Sadly, many veterans still have the war going on inside of them. They estimate that 40% of the homeless are veterans, that there are about 40,000 veterans in American state and federal prisons, and that 6,000 vets commit suicide annually. With the thousands of lives lost in Iraq, more US soldiers are dying of suicide then dying in battle. *

My next door neighbor is a very conservative Mormon. He is also film maker. Two of his documentaries are about the trauma that vets and their families suffer after the soldiers return home. His first film was Between Iraq and a Hard Place, and his second was Warriors… In their own words. They are illuminating films yet he is still very pro US military. He just doesn’t get it—we can not simultaneously enable and stop wars.

We don’t blame bullets or guns for murders; we blame the people who use them. Why don’t we blame those who do all of the killing in war?  Just because the carnage is government sanctioned does that make it right? Is their karma is clear?

We have all heard the true stories about battlefields in WWII when the Germans and Americans stopped killing each other on Christmas day and instead competed in ball games. They did not have the heart to kill on Christmas Day. What if all soldiers lost heart to ever kill again?

Some estimates of the civilian death toll in Iraq is 1,455,590. If American soldiers took the life of only 5% of them, that is still 75,000 innocent people that our soldiers have killed because they were caught up in the military war machine. At what point will all wars end and who will end them? We can’t kill our way to peace.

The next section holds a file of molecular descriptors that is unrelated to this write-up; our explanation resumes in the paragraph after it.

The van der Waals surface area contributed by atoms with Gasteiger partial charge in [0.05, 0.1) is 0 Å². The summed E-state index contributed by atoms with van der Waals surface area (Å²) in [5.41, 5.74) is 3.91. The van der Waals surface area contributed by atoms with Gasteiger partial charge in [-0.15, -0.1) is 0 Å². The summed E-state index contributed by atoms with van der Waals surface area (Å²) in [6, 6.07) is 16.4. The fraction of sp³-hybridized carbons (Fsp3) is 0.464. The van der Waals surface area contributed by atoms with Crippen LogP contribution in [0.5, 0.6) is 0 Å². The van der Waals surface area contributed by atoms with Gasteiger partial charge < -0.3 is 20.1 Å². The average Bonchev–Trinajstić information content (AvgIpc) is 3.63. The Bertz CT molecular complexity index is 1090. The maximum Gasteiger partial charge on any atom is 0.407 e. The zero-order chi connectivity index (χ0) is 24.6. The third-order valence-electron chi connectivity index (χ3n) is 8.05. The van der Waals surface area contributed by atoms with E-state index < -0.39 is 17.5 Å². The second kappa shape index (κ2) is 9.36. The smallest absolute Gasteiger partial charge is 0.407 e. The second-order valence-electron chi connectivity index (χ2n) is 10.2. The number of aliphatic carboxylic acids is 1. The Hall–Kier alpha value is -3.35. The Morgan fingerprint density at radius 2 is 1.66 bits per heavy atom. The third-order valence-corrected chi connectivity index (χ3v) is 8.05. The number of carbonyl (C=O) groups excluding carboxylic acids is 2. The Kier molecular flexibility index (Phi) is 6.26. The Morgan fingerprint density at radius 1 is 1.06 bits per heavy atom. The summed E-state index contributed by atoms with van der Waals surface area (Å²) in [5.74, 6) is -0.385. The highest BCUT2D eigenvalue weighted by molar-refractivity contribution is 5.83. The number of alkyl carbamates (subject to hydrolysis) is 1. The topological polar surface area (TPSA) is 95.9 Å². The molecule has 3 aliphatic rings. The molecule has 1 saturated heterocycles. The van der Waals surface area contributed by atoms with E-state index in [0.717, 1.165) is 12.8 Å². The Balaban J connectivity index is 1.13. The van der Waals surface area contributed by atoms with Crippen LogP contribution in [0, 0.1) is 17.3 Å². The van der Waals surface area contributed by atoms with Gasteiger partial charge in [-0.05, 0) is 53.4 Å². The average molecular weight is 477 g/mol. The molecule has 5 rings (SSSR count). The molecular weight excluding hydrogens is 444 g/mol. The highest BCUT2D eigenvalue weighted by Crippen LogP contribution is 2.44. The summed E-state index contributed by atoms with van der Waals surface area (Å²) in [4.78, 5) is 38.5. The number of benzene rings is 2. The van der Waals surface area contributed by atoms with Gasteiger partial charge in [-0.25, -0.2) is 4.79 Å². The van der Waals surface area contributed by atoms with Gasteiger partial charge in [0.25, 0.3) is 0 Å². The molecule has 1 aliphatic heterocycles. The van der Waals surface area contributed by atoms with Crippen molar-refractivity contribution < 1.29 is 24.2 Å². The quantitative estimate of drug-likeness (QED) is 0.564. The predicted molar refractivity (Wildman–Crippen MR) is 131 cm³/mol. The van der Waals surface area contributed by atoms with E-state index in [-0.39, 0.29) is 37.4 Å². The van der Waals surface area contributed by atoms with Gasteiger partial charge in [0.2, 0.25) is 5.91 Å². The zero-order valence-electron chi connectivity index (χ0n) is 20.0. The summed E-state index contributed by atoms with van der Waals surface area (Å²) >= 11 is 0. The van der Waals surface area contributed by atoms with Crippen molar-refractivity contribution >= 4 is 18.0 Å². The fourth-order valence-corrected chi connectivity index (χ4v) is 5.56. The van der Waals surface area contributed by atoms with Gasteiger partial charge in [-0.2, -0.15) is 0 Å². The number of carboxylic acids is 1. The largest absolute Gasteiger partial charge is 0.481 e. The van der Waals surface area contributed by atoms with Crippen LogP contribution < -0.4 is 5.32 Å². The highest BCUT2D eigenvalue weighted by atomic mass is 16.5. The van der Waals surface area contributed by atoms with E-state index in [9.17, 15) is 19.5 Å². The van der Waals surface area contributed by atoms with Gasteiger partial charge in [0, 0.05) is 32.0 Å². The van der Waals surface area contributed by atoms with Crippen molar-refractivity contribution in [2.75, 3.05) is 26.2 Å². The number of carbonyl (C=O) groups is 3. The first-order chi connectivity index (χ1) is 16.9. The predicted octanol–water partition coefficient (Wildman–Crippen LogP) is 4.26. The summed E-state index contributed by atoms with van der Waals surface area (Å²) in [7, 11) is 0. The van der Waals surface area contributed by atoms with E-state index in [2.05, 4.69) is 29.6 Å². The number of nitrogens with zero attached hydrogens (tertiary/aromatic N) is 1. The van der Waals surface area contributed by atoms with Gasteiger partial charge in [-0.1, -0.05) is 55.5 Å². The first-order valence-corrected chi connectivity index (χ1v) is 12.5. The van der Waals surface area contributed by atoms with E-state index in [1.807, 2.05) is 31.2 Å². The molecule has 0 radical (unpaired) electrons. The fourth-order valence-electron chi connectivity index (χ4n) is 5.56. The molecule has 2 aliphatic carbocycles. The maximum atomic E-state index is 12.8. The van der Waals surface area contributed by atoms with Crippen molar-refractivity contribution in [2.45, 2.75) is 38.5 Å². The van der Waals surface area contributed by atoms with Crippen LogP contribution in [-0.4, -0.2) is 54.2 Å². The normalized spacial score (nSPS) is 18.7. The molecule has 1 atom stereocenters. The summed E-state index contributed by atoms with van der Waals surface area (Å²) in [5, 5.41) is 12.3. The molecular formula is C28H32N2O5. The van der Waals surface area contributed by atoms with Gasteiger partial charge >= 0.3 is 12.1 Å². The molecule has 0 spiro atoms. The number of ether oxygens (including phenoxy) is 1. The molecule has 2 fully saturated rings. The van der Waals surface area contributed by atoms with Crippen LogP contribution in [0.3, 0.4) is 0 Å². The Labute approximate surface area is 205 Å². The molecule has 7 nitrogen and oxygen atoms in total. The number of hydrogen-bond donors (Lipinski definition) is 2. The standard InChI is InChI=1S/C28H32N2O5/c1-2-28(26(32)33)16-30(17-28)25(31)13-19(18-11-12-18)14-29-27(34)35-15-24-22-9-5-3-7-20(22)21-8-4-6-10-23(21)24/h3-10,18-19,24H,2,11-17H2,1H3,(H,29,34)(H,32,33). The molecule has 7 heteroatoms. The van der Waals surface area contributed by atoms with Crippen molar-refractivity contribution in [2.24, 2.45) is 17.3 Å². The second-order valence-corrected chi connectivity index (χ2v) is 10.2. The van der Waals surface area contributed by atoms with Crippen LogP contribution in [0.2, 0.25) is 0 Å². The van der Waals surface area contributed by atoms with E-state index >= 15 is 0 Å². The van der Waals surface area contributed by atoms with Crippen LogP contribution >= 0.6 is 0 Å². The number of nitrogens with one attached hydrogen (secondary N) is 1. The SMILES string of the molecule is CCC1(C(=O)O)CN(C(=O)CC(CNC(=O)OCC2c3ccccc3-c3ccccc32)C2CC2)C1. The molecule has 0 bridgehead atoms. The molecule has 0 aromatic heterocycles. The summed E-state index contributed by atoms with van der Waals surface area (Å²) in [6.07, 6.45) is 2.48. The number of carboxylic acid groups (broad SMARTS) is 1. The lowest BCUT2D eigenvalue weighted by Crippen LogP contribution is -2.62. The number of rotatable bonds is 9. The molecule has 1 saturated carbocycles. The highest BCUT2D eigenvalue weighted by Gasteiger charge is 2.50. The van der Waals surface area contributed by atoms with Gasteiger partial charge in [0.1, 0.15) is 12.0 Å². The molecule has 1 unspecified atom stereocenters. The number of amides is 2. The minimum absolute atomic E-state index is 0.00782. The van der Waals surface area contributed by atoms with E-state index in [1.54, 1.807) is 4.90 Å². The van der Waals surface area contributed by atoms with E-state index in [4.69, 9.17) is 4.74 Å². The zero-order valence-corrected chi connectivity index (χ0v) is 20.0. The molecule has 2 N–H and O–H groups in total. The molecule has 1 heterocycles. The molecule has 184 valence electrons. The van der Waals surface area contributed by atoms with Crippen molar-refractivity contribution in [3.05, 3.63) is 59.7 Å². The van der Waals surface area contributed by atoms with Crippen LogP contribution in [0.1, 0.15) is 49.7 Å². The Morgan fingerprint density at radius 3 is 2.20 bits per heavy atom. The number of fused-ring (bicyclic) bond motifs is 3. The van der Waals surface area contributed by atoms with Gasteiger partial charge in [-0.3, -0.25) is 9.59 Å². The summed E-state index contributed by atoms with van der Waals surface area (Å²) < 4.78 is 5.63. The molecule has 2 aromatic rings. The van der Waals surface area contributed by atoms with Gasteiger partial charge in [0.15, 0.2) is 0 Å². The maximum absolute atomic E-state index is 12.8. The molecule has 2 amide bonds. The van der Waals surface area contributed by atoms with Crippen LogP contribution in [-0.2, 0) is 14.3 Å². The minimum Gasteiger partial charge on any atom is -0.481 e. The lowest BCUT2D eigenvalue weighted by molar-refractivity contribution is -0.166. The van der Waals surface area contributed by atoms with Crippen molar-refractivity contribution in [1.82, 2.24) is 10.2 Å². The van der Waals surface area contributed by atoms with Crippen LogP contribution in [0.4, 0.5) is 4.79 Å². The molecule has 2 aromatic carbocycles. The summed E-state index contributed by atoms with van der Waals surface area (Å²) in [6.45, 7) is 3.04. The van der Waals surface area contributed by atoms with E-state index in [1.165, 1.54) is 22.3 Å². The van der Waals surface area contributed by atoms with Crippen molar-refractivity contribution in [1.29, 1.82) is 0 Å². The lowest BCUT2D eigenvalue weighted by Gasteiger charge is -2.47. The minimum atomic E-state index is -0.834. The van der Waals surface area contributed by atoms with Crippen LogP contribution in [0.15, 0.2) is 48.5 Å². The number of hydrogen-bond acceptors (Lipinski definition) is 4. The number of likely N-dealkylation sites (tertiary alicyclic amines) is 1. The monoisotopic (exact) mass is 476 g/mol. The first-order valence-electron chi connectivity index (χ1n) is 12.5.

We could end every war on earth today and we could prevent all future wars, if all soldiers would simply put down their weapons and refused to fight any longer. But there will never be peace on earth so long as we make soldiers our heroes instead of mediators.

Doyle Barnett

* 2011/05/26

What if there was a war and nobody came?
No soldiers. No generals. No heros.
No one to suffer. No one to die in pain.
Who would be killed? How many would lose their lives?
No violent murder for no cause.
No people to shoot with guns, to stab with knives.
Humans kill humans. Can you say that is sane?
Taking precious life. Emptiness now.
What if there was a war and nobody came.

Copyright © 1993 Charles Fry


Which stage of philosophical growth might you be stuck in?


Many spiritual seekers seem to fall into one of five stages of philosophical growth. While a few seekers will continue to advance through one stage to another the majority will stay in or near the same stage for their entire lives.

Most of those who don’t progress fall into one of two groups. The first, are those who are so overwhelmed by the challenges of life that they can barely hang on—let alone evolve. And the second group are those whose lives have been too easy for them—they are so lucky with love, family, health, or money—that they don’t have enough motivation to compel them to push on to the next stage―they simply hang on to what seems to be working for them.

And then there are those rare few whose philosophies keep evolving—year after year—decade after decade. Even though life slams them to the ground they continue to transform their beliefs. And when life is easy—they still push on. They are never complacent, even when they are at peace their philosophy keeps advancing.